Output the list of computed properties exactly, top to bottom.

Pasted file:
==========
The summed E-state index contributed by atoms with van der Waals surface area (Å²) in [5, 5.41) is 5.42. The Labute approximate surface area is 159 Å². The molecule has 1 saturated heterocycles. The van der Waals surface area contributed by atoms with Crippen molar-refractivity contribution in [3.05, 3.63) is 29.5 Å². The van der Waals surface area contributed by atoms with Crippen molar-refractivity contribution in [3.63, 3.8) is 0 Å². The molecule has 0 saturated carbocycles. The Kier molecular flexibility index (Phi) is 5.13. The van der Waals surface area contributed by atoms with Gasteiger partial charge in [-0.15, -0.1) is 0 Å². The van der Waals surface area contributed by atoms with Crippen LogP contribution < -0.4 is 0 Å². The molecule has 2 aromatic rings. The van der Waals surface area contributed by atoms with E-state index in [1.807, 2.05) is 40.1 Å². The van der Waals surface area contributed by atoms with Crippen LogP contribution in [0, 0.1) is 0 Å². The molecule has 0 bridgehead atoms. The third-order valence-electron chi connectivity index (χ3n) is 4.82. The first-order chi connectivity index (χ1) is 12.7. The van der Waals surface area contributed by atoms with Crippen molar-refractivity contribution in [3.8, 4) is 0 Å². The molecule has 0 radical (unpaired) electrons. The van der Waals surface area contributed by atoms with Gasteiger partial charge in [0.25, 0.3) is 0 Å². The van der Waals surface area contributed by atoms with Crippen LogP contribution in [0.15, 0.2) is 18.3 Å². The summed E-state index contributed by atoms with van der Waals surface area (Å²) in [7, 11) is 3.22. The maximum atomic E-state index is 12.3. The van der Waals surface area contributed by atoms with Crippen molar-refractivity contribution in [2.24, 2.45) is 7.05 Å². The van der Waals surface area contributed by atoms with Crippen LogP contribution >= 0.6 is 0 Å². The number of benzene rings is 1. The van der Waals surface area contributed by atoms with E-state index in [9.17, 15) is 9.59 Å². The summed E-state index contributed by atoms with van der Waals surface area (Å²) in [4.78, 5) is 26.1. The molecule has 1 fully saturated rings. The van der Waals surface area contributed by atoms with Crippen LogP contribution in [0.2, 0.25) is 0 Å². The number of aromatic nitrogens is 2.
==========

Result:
The summed E-state index contributed by atoms with van der Waals surface area (Å²) in [5, 5.41) is 5.42. The Labute approximate surface area is 159 Å². The molecule has 1 saturated heterocycles. The van der Waals surface area contributed by atoms with Crippen molar-refractivity contribution in [3.05, 3.63) is 29.5 Å². The van der Waals surface area contributed by atoms with Crippen molar-refractivity contribution in [3.63, 3.8) is 0 Å². The molecule has 0 saturated carbocycles. The Kier molecular flexibility index (Phi) is 5.13. The van der Waals surface area contributed by atoms with Gasteiger partial charge in [-0.15, -0.1) is 0 Å². The van der Waals surface area contributed by atoms with Crippen LogP contribution < -0.4 is 0 Å². The molecule has 2 aromatic rings. The van der Waals surface area contributed by atoms with E-state index in [1.807, 2.05) is 40.1 Å². The van der Waals surface area contributed by atoms with Crippen LogP contribution in [0, 0.1) is 0 Å². The molecule has 0 bridgehead atoms. The third-order valence-electron chi connectivity index (χ3n) is 4.82. The first-order chi connectivity index (χ1) is 12.7. The van der Waals surface area contributed by atoms with Crippen molar-refractivity contribution in [3.8, 4) is 0 Å². The molecule has 0 radical (unpaired) electrons. The van der Waals surface area contributed by atoms with Gasteiger partial charge in [0.25, 0.3) is 0 Å². The van der Waals surface area contributed by atoms with Crippen LogP contribution in [0.15, 0.2) is 18.3 Å². The summed E-state index contributed by atoms with van der Waals surface area (Å²) in [7, 11) is 3.22. The maximum atomic E-state index is 12.3. The van der Waals surface area contributed by atoms with Crippen molar-refractivity contribution in [2.24, 2.45) is 7.05 Å². The van der Waals surface area contributed by atoms with Crippen LogP contribution >= 0.6 is 0 Å². The number of benzene rings is 1. The van der Waals surface area contributed by atoms with E-state index in [9.17, 15) is 9.59 Å². The summed E-state index contributed by atoms with van der Waals surface area (Å²) in [4.78, 5) is 26.1. The molecule has 1 fully saturated rings. The van der Waals surface area contributed by atoms with Crippen LogP contribution in [0.2, 0.25) is 0 Å². The number of aromatic nitrogens is 2.